For years you’ve gained healthy eating and diet advice from Dr. Ian Smith from VH1’s “Celebrity Fit Club” reality show, in one of his many books on the subject or during the nationwide 50 Million Pound Challenge he initiated.
For years you’ve gained healthy eating and diet advice from Dr. Ian Smith from VH1’s “Celebrity Fit Club” reality show, in one of his many books on the subject or during the nationwide 50 Million Pound Challenge he initiated. Now, he’s in town to talk to the sickle cell community about the disease and the risks associated with iron overload. Most prevalent in African Americans, sickle cell is a hereditary blood disease in which protein that carries oxygen in the blood turns sickle-shaped and clogs blood vessels, causing extreme discomfort. Patients suffer from chronic pain episodes that can last for days. “Everyone needs to understand the connection between blood transfusions and sickle cell,” Smith told the Defender as he and the “Be Sickle Smart” national campaign gear up for a day-long Empowerment Rally this weekend in Chicago. According to the Centers for Disease Control and Prevention, sickle cell disease affects an estimated 70,000 to 100,000 Americans. About 1 in 12 African Americans carry the sickle cell trait, which by itself is generally harmless, and the disease occurs in about 1 in every 500 African American births. In Chicago, more than 2,000 African-American residents live with the disease, according to the Sickle Cell Disease Association of Illinois. No cure exists. The “Be Sickle Smart” campaign aims to educate patients and the general public about the illness and another aspect associated with it, iron overload. Overload may occur when a patient has to have many blood transfusions, creating another set of complications for them. “An overload can lead to heart failure, diabetes, increased pain, sexual dysfunction, liver dysfunction, all kinds of problems. Sickle cell patients need to understand need to get screened for their iron levels and know what the their level is. A simple blood test can reveal that,” he said. On Saturday at the free event at the Hyatt Regency McCormick Place, from 10:30 a.m. to 5 p.m., Smith will be on hand for interactive presentations and educational workshops for sickle cell patients. Attendees can also receive free blood tests to determine their iron overload risk. “It will be a full, empowering day. We’re trying to get the sickle cell community together to support each other,” Smith added. For more information, visit http://www.BeSickleSmart.com.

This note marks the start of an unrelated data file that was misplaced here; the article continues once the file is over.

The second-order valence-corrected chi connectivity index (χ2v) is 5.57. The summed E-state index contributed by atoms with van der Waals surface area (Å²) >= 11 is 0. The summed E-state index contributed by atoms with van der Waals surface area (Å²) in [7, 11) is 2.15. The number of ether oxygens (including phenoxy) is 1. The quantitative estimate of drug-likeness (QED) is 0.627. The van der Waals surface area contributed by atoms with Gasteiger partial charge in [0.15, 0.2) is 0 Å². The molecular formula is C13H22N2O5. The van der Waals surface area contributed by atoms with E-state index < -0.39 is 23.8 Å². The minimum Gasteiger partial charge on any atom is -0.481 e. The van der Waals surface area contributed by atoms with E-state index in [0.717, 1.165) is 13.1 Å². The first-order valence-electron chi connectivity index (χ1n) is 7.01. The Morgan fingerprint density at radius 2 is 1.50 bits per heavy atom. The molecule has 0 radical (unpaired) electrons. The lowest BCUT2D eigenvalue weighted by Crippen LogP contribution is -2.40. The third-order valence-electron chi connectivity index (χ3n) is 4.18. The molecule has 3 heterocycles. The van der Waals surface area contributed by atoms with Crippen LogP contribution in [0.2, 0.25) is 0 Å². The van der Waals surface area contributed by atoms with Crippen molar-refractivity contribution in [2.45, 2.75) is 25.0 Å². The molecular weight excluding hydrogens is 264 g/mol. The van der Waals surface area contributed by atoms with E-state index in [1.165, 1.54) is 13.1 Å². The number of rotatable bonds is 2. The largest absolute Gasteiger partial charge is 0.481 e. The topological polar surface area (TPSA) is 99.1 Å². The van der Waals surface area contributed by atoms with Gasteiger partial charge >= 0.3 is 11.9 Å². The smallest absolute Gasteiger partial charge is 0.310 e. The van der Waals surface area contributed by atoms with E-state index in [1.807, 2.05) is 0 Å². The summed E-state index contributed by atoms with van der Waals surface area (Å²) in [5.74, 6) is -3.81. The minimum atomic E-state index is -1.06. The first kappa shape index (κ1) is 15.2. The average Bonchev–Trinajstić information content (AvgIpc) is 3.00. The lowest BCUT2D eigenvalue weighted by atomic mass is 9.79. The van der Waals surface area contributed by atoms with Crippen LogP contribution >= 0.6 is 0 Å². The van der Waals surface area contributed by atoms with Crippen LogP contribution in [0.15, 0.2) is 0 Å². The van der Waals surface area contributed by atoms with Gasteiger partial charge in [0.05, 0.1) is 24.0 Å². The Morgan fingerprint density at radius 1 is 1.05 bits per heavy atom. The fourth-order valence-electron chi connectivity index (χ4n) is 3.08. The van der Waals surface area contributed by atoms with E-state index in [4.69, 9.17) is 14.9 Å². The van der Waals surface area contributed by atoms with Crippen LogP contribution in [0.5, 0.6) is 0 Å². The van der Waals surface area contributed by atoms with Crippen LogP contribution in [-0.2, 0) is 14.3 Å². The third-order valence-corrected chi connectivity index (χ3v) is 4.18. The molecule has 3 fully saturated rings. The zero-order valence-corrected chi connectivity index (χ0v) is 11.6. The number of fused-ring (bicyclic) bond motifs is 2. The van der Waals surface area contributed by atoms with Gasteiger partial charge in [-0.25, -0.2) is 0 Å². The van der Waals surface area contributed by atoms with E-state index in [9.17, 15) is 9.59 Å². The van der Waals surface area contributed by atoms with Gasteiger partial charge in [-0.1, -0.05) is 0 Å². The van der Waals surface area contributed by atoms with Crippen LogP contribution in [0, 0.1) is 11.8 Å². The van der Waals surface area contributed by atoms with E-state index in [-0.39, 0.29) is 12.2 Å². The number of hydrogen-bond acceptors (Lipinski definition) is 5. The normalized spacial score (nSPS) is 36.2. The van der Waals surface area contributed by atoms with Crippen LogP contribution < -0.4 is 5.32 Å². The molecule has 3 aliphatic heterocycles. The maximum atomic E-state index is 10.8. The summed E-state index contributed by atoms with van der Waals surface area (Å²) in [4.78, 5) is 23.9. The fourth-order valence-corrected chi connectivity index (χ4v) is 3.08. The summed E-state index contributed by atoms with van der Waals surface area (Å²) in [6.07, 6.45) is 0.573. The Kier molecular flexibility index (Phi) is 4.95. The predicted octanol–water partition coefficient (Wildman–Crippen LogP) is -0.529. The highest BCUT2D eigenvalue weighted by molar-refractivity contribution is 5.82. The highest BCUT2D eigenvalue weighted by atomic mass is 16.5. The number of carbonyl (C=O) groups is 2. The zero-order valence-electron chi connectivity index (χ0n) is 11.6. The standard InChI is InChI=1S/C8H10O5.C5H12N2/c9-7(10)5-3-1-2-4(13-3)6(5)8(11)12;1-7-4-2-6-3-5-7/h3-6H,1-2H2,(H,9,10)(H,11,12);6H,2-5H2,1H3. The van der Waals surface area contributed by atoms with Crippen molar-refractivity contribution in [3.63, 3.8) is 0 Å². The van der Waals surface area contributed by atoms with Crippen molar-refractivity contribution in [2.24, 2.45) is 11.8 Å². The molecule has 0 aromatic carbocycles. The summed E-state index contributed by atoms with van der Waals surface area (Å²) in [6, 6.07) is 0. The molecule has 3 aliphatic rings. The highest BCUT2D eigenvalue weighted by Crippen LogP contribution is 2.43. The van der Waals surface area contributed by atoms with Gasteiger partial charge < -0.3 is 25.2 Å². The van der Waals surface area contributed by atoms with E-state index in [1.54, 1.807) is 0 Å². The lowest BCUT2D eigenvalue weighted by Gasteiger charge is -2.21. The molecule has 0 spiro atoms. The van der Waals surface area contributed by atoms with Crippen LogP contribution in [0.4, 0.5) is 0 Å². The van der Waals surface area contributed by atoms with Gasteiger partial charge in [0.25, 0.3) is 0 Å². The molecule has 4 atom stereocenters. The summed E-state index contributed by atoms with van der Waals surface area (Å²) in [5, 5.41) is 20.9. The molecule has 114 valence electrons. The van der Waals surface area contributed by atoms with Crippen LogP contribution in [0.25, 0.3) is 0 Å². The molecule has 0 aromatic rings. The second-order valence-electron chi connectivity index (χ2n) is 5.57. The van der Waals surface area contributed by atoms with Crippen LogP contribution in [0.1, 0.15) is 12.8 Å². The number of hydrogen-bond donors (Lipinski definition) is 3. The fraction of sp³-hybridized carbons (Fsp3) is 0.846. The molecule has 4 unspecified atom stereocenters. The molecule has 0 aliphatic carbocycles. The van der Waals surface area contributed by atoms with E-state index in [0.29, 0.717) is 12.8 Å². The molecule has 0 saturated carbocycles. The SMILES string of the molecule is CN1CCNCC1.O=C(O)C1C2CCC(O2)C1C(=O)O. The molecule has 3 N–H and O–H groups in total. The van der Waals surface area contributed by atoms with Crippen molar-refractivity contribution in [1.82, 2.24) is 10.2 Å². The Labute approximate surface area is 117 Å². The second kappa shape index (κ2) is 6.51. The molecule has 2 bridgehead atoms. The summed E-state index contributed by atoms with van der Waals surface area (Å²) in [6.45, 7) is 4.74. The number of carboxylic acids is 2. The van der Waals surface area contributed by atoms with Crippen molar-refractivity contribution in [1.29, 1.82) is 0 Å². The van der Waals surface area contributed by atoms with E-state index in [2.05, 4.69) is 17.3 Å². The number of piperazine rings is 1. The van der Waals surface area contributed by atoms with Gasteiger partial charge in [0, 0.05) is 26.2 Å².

Copyright 2010 Chicago Defender.